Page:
Office building tenants need up-to-date information about steps in the roof replacement process.

High-Level Decisions: Successful Roof Replacements

Focusing on occupant needs, material management and staffing issues can streamline roof replacements on commercial office buildings

By Michael Spach  
OTHER PARTS OF THIS ARTICLEPt. 1: This PagePt. 2: Roof System Selection: Ensuring Successful Roof ReplacementsPt. 3: Staffing and Security: Successful Roof Replacement Projects

Replacing a roof system over a commercial office building poses several complex challenges that require maintenance and engineering managers, project designers and building owners to engage in deep forethought and detailed planning. The total success of the project will depend not only upon the advanced planning and the level of communication between these parties but, more importantly, between the manager and each of the tenants inside the facility.

Successfully managing a roof replacement, recovery or restoration project over an office building in which multiple tenants are involved requires that managers understand and implement a series of actions developed over years of experience performing roof consulting. Following these best practices will ensure project success from the roof installation standpoint and strengthen relationships with the different tenants who share the space.

Failing to plan, is planning to fail. As with any facility upgrade project, success depends on thorough planning and near-constant communication. This remains true when it comes to any roofing repair or replacement projects. Success usually involves focusing and developing a plan for communication, the replacement process, and job site security.

Smart talk

Clear communication among managers, the building owner, the roof replacement designer, and tenants is paramount, and it will help ensure the recovery or replacement process goes more smoothly.

One proven strategy for effective communication is to identify a key point of contact for all communication as early in the planning process as possible. In larger facilities with an in-house maintenance department, it works best if one department member serves as the point of contact. But for facilities with few or no maintenance personnel on site, it works best if one tenant assumes the responsibilities of serving as the point of contact for all of the tenants.

Regardless, in-house managers need to open the communication channel early to seek involvement, gain buy-in and avoid surprises. They also will need to develop an idea of the project’s work hours and space usage and provide owners and tenants with information on any disruptions that are going to occur, as well as the project’s process.

All parties involved need to come to an understanding about the replacement process, potential problems, and the way that issues will be handled. They’ll also need a copy of all material safety data sheet (MSDS) sheets prior to the start of the project.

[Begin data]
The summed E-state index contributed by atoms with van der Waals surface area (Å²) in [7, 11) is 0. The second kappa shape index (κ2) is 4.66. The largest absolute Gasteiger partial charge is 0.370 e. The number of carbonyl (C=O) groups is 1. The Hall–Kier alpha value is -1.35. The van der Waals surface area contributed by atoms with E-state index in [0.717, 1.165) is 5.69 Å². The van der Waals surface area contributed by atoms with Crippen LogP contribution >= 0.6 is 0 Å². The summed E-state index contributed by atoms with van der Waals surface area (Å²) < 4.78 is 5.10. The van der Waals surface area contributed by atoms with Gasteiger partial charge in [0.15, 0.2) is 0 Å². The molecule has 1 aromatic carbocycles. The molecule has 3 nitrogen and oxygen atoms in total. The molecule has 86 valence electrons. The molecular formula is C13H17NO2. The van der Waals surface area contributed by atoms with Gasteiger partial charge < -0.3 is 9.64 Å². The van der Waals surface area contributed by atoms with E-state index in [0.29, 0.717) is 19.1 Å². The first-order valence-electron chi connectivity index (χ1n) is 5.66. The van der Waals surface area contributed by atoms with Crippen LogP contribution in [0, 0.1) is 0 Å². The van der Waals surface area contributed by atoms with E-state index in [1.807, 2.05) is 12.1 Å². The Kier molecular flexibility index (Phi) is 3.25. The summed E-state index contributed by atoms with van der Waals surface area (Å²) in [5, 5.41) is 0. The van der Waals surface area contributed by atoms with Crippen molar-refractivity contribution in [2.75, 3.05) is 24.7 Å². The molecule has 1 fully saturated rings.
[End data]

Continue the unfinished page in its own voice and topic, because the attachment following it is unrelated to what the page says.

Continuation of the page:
Having a meeting to review stages of the process and the materials involved ahead of time has proven extremely beneficial. Tenants need to be informed when debris will be removed because of potential for dust, as well as when uploading of new materials will occur because of the potential for installation noise. They also need to know about possible trouble spots, such as water intrusion — and who to report that to — and they need to be prepared for noisy construction and possible odd smells from construction materials. Tenants also should be well informed of when construction teams will be on site and how to identify them.

The project team needs to communicate the way issues will be dealt with, and they need to encourage ongoing communication among the parties involved. Tenants need to know they should report improper actions or communications and any other strange behavior. Managers need to ensure there is a copy of all MSDS in a separate notebook, which reviews all of the materials being used, smells and noise that could occur, and they need to provide everyone with construction site rules that will be in place for both tenants and crew workers.

Communicating updates and setbacks with tenants and owners also is central to ensuring a successful project. Work interruptions due to weather or other unforeseen circumstances need to be communicated, along with any impact to the overall project schedule. After inclement weather, the superintendent and one crew member need to perform detailed leak checks and share the results and implications with the project team.

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  posted on 4/9/2020   Article Use Policy

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